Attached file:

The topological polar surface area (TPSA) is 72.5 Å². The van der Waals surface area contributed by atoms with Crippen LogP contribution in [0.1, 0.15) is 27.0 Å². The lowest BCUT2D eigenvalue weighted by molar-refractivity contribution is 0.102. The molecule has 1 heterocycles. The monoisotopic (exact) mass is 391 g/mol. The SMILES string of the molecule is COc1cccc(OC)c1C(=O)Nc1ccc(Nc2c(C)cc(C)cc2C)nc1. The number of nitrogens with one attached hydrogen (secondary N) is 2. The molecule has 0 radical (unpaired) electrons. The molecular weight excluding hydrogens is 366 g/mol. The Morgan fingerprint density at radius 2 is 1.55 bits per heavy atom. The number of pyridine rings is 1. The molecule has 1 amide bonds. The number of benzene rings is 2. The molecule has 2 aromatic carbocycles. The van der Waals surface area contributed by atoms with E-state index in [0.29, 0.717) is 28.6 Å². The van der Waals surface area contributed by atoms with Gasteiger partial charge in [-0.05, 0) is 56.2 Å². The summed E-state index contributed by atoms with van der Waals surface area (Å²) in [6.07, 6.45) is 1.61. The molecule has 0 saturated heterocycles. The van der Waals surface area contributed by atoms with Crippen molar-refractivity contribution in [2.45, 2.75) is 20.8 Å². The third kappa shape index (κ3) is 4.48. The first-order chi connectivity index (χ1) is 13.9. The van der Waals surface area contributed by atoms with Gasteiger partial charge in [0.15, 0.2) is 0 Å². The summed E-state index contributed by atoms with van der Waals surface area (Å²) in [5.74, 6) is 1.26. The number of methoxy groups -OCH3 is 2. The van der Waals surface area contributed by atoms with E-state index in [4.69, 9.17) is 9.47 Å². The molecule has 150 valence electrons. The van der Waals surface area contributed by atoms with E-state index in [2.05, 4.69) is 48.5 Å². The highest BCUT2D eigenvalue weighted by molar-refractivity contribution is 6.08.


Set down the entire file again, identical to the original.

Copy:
The topological polar surface area (TPSA) is 72.5 Å². The van der Waals surface area contributed by atoms with Crippen LogP contribution in [0.1, 0.15) is 27.0 Å². The lowest BCUT2D eigenvalue weighted by molar-refractivity contribution is 0.102. The molecule has 1 heterocycles. The monoisotopic (exact) mass is 391 g/mol. The SMILES string of the molecule is COc1cccc(OC)c1C(=O)Nc1ccc(Nc2c(C)cc(C)cc2C)nc1. The number of nitrogens with one attached hydrogen (secondary N) is 2. The molecule has 0 radical (unpaired) electrons. The molecular weight excluding hydrogens is 366 g/mol. The Morgan fingerprint density at radius 2 is 1.55 bits per heavy atom. The number of pyridine rings is 1. The molecule has 1 amide bonds. The number of benzene rings is 2. The molecule has 2 aromatic carbocycles. The van der Waals surface area contributed by atoms with E-state index in [0.29, 0.717) is 28.6 Å². The van der Waals surface area contributed by atoms with Gasteiger partial charge in [-0.05, 0) is 56.2 Å². The summed E-state index contributed by atoms with van der Waals surface area (Å²) in [6.07, 6.45) is 1.61. The molecule has 0 saturated heterocycles. The van der Waals surface area contributed by atoms with Crippen molar-refractivity contribution in [2.45, 2.75) is 20.8 Å². The third kappa shape index (κ3) is 4.48. The first-order chi connectivity index (χ1) is 13.9. The van der Waals surface area contributed by atoms with Gasteiger partial charge in [0.15, 0.2) is 0 Å². The summed E-state index contributed by atoms with van der Waals surface area (Å²) in [5.74, 6) is 1.26. The number of methoxy groups -OCH3 is 2. The van der Waals surface area contributed by atoms with E-state index in [4.69, 9.17) is 9.47 Å². The molecule has 150 valence electrons. The van der Waals surface area contributed by atoms with E-state index in [2.05, 4.69) is 48.5 Å². The highest BCUT2D eigenvalue weighted by molar-refractivity contribution is 6.08.